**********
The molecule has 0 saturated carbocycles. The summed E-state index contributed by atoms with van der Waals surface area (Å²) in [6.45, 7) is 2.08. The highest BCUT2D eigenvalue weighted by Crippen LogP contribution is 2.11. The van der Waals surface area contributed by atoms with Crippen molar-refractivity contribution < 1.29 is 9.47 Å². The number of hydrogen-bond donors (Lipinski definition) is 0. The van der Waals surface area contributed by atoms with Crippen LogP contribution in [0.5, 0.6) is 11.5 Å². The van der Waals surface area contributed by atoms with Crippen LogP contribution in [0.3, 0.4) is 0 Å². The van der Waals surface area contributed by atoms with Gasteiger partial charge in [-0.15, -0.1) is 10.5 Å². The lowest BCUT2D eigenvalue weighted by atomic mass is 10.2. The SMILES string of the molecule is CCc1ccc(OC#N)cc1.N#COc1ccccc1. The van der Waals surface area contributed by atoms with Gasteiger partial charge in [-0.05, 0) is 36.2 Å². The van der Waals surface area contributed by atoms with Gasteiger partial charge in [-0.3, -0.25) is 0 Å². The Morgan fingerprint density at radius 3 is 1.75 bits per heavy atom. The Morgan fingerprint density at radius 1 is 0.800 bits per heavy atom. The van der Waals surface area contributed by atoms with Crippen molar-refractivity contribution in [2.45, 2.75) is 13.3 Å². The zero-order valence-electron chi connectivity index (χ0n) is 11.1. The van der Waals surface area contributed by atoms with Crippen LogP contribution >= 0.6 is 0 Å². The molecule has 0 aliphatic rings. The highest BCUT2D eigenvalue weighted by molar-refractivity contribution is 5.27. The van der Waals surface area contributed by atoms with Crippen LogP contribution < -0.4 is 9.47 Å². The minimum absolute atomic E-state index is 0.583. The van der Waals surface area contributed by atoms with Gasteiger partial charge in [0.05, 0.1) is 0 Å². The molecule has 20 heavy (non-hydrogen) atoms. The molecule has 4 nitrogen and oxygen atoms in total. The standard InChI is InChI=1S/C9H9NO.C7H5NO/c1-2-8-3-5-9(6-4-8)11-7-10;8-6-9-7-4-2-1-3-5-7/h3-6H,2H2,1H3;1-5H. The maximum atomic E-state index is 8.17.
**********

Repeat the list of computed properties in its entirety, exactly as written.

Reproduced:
The molecule has 0 saturated carbocycles. The summed E-state index contributed by atoms with van der Waals surface area (Å²) in [6.45, 7) is 2.08. The highest BCUT2D eigenvalue weighted by Crippen LogP contribution is 2.11. The van der Waals surface area contributed by atoms with Crippen molar-refractivity contribution < 1.29 is 9.47 Å². The number of hydrogen-bond donors (Lipinski definition) is 0. The van der Waals surface area contributed by atoms with Crippen LogP contribution in [0.5, 0.6) is 11.5 Å². The van der Waals surface area contributed by atoms with Crippen LogP contribution in [0.3, 0.4) is 0 Å². The van der Waals surface area contributed by atoms with Gasteiger partial charge in [-0.15, -0.1) is 10.5 Å². The lowest BCUT2D eigenvalue weighted by atomic mass is 10.2. The SMILES string of the molecule is CCc1ccc(OC#N)cc1.N#COc1ccccc1. The van der Waals surface area contributed by atoms with Gasteiger partial charge in [-0.05, 0) is 36.2 Å². The van der Waals surface area contributed by atoms with Gasteiger partial charge in [-0.3, -0.25) is 0 Å². The Morgan fingerprint density at radius 3 is 1.75 bits per heavy atom. The Morgan fingerprint density at radius 1 is 0.800 bits per heavy atom. The van der Waals surface area contributed by atoms with Crippen molar-refractivity contribution in [2.45, 2.75) is 13.3 Å². The zero-order valence-electron chi connectivity index (χ0n) is 11.1. The van der Waals surface area contributed by atoms with Crippen LogP contribution >= 0.6 is 0 Å². The molecule has 0 aliphatic rings. The highest BCUT2D eigenvalue weighted by molar-refractivity contribution is 5.27. The van der Waals surface area contributed by atoms with Crippen LogP contribution < -0.4 is 9.47 Å². The minimum absolute atomic E-state index is 0.583. The van der Waals surface area contributed by atoms with Gasteiger partial charge in [0.05, 0.1) is 0 Å². The molecule has 20 heavy (non-hydrogen) atoms. The molecule has 4 nitrogen and oxygen atoms in total. The standard InChI is InChI=1S/C9H9NO.C7H5NO/c1-2-8-3-5-9(6-4-8)11-7-10;8-6-9-7-4-2-1-3-5-7/h3-6H,2H2,1H3;1-5H. The maximum atomic E-state index is 8.17.